I found the following selection from Simon Critchley‘s recent op-ed in the New York Times entitled “the Gospel According to ‘Me'” to be a particularly acute diagnosis of some popular spiritualities today (read it all here):

In the gospel of authenticity, well-being has become the primary goal of human life. Rather than being the by-product of some collective project, some upbuilding of the New Jerusalem, well-being is an end in itself. The stroke of genius in the ideology of authenticity is that it doesn’t really require a belief in anything, and certainly not a belief in anything that might transcend the serene and contented living of one’s authentic life and baseline well-being. In this, one can claim to be beyond dogma.

Whereas the American dream used to be tied to external reality — say, America as the place where one can openly practice any religion, America as a safe haven from political oppression or America as the land of opportunity where one need not struggle as hard as one’s parents — now, the dream is one of pure psychological transformation.

This is the phenomenon that one might call, with an appreciative nod to Nietzsche, passive nihilism. Authenticity is its dominant contemporary expression. In a seemingly meaningless, inauthentic world awash in nonstop media reports of war, violence and inequality, we close our eyes and turn ourselves into islands. We may even say a little prayer to an obscure but benign Eastern goddess and feel some weak spiritual energy connecting everything as we listen to some tastefully selected ambient music. Authenticity, needing no reference to anything outside itself, is an evacuation of history. The power of now.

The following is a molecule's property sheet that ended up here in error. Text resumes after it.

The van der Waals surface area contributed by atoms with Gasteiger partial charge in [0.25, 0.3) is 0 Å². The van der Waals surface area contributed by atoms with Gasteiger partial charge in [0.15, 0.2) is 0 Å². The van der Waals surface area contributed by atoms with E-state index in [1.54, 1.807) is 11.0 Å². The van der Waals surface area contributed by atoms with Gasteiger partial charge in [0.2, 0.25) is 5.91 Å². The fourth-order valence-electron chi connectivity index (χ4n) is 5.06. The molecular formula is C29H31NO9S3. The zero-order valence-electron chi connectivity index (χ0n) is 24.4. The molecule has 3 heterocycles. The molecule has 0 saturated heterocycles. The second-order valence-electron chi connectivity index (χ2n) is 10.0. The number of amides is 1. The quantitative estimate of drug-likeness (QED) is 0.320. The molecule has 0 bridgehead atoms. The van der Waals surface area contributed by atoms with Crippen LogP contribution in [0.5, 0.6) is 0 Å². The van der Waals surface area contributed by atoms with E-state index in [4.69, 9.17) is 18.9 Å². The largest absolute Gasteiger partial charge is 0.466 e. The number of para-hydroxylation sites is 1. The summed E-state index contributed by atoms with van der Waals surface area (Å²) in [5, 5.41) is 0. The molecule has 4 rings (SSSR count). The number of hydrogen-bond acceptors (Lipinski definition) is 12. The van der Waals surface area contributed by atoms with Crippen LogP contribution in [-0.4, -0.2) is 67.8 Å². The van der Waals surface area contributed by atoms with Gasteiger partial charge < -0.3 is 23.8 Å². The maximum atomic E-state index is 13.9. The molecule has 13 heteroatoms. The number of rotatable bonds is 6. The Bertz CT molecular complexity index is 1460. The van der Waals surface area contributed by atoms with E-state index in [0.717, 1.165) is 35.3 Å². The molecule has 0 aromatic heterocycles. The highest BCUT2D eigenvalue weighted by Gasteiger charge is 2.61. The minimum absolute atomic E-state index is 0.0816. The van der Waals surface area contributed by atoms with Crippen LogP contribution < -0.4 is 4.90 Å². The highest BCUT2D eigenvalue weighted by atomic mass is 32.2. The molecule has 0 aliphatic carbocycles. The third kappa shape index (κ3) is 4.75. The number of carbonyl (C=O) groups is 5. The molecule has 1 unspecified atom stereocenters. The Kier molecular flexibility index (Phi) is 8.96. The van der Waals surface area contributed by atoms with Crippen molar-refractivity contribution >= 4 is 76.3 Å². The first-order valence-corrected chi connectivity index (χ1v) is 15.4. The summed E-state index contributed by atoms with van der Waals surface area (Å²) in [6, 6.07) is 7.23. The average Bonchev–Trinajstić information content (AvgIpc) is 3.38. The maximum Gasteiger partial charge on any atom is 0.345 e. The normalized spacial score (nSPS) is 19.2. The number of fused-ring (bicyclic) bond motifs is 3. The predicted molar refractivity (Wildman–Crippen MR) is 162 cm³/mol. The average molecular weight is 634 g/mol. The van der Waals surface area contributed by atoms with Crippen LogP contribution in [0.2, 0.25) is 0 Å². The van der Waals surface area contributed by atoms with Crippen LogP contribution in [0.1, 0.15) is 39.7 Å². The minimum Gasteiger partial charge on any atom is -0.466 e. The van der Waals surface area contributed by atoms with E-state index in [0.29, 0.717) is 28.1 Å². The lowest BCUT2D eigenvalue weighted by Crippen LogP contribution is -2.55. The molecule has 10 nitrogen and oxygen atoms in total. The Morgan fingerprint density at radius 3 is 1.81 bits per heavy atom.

Here Thomas Merton writes several decades earlier in a way that I think illumines a Christian response:

All over the face of the earth the avarice and lust of [people] breed unceasing division among them, and the wounds that tear [them] from union with one another widen and open out into huge wars.  Murder, massacres, revolution, hatred, the slaughter and torture of the bodies and souls of [human beings], the destruction of cities by fire, the starvation of millions, the annihilation of populations and finally the cosmic inhumanity of atomic war: Christ is massacred in his members, torn limb from limb; God is murdered in [humanity].

From such blood-drinking gods the human race was once liberated with great toil and terrible sorrow, by the death of God who delivered himself to the cross and suffered the pathological cruelty of his own creatures out of pity for them.  In conquering death God opened their eyes to the reality of love which overcomes hatred and destroys death.

Humanistic love will not serve.  As long as we believe that we hate no one, that we are merciful, that we are kind by our very nature, we deceive ourselves; our hatred is merely smoldering under the gray ashes of complacent optimism.  We are apparently at peace with everyone because we think we are worthy.

To serve the hate-gods, one has only to be blinded by collective passion.  To serve the God of Love one must be free, one must face the terrible responsibility of the decision to love in spite of all unworthiness whether in oneself or in one’s neighbor.